Halloween&PumpkinsThe leaves are changing colors, the temperature is dropping and pumpkins abound. Halloween is right around the corner and on the minds of every little ghoul and goblin are sweets, treats and the fun of trick-or-treating. But while most children are eagerly awaiting and planning for the candy filled holiday, many parents are wondering how to have fun while reducing the chance of stomach aches and sugar rushes.

Finding a healthy treat to distribute come Halloween night may sound more like a trick, but Mary Jones Verbovski, a clinical pediatric dietitian at Seattle Children’s Hospital, assures parents there are healthy alternatives and ways to incorporate candy into a child’s well-balanced diet.

“Children often get excited about Halloween because it’s the one time of the year that they know they’re going to get a lot of candy, but remember that all of the sugary treats can be hard on your child’s body,” said Jones Verbovski.

Halloween is meant to be fun, but overindulging in sweet treats doesn’t need to dominate a family’s Halloween traditions.

“As long as you treat candy and the holiday treats involved like they are special and ‘once-a-year,’ it can remain a happy and healthy holiday,” said Jones Verbovski.

6 tips for making healthy choices this Halloween

Eat before trick-or-treating. Before heading out to trick-or-treat, serve a healthy meal so children aren’t as hungry when they start collecting bagfuls of candy. When they are finished trick-or-treating, they’ll also be less likely to overindulge in candy if their tummies are full.

“Eat a meal that incorporates protein and some fat before trick-or-treating. Foods like pizza, chili or grilled cheese are a good choice because the density of the foods offsets the sugar spike from the candy,” said Jones Verbovski.

Pick a smaller candy bag. By choosing a smaller candy bag for children, it will fill up faster, kids will collect less candy and they’ll eat it more sparingly. After a few days, get the candy bag or Halloween bucket out of the house and adjust back to a routine of healthy eating. After all, more holidays are on the way.

Talk to kids about candy. Let children know it’s alright to eat candy in moderation. Don’t talk about foods as either being “good” or “bad.” Consider candy a treat and limit consumption, within reason. Also, candy and other Halloween snacks shouldn’t interfere with eating healthy and well-balanced meals.

“If candy is a big no-no in the home, consider letting your guard down for Halloween. It’s only one day on the calendar,” said Jones Verbovski. “Take your child’s needs and wants into consideration and let them have some.”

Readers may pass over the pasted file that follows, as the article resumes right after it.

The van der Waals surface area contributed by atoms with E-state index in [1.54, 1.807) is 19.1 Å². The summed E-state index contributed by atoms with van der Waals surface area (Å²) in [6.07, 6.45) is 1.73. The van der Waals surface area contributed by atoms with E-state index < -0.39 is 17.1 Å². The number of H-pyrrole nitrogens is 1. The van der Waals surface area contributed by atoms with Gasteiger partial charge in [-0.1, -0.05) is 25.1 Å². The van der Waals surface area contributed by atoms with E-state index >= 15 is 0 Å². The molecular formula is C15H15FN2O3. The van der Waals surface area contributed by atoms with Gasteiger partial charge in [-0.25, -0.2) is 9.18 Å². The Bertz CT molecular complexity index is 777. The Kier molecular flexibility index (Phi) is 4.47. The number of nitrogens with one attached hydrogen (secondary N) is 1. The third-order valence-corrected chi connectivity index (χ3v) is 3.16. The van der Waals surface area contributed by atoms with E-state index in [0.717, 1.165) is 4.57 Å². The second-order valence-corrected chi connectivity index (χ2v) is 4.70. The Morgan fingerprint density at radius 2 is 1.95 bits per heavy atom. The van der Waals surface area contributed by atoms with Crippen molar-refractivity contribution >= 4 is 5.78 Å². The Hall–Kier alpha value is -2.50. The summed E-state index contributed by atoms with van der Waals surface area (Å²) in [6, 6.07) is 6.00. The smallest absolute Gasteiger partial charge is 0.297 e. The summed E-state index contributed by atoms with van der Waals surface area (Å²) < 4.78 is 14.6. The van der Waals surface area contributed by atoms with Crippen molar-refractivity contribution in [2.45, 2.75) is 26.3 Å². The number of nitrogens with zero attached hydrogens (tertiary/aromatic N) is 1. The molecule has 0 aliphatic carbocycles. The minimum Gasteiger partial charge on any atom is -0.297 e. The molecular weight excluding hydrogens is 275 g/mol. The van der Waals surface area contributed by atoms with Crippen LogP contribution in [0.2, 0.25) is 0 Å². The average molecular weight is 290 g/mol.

Set limits, if needed. Depending on a child’s personality and environment, they may be more apt to overconsume sweets. Consider setting limits for a child. Remind kids that if they save candy for later, their supply will last longer. Also, encourage sharing with others, or trading the candy in for prizes, like toys or books.

Be a role model. Children look up to parents and can be heavily influenced by their environment. By eating candy in moderation and setting a good example, parents can help children develop skills to manage temptation.

“Modeling is everything,” said Jones Verbovski.

Focus on the long run. Halloween is a special day and occasion. By eating well-balanced meals and nutritious snacks while incorporating Halloween candy as treats, families can stay on a healthy track.

However, if a child complains of feeling sick to their stomach or looks pale and disoriented, tell them to stop eating candy immediately. Supervise children and encourage them to be mindful of the amount of candy they eat. Also, encourage drinking plenty of water.

Creative alternatives to candy

Even though the cornerstone of Halloween may be candy, there are alternatives children will enjoy. Consider thinking outside the candy bag this year with these fun items.

  • Stickers or temporary tattoos
  • Halloween themed toys – false teeth or fake bats and spiders
  • Glow in the dark necklaces and bracelets – great for safety as well
  • Art supplies – pens, coloring pencils and coloring books
  • Books

If novelties aren’t alluring, think about giving away healthier food items.

  • Store-bought popcorn balls
  • Trail mix
  • 100 calorie snack packs – great for smaller portions!
  • Bags of pretzels
  • Granola bars
  • Low-fat hot chocolate mix
  • Chewing gum

Having a happy, healthy Halloween may sound like a contradiction, but with a few small adjustments, it’s possible. Staying on track during the holidays shouldn’t be a nightmare. With a little creative thinking, any ghoulish sweet can be transformed into a healthy treat.

Here are also some fun, creative snacks for kids:

  • Ghosts: Bananas with chocolate chip cookie eyes make the perfect spooky snack.
  • Pumpkins: Tangerines with celery sticks are both nutritious and adorable.
  • Bats: Cheese, a bat-shaped cookie cutter and whole grain crackers are the perfect combination for this snack that kids will enjoy.

Start a new tradition this year by thinking outside the candy wrapper. Have a happy, healthy Halloween!

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If you’d like to interview Mary Jones Verbovski, please contact Seattle Children’s PR team at 206-987-4500 or at press@seattlechildrens.org.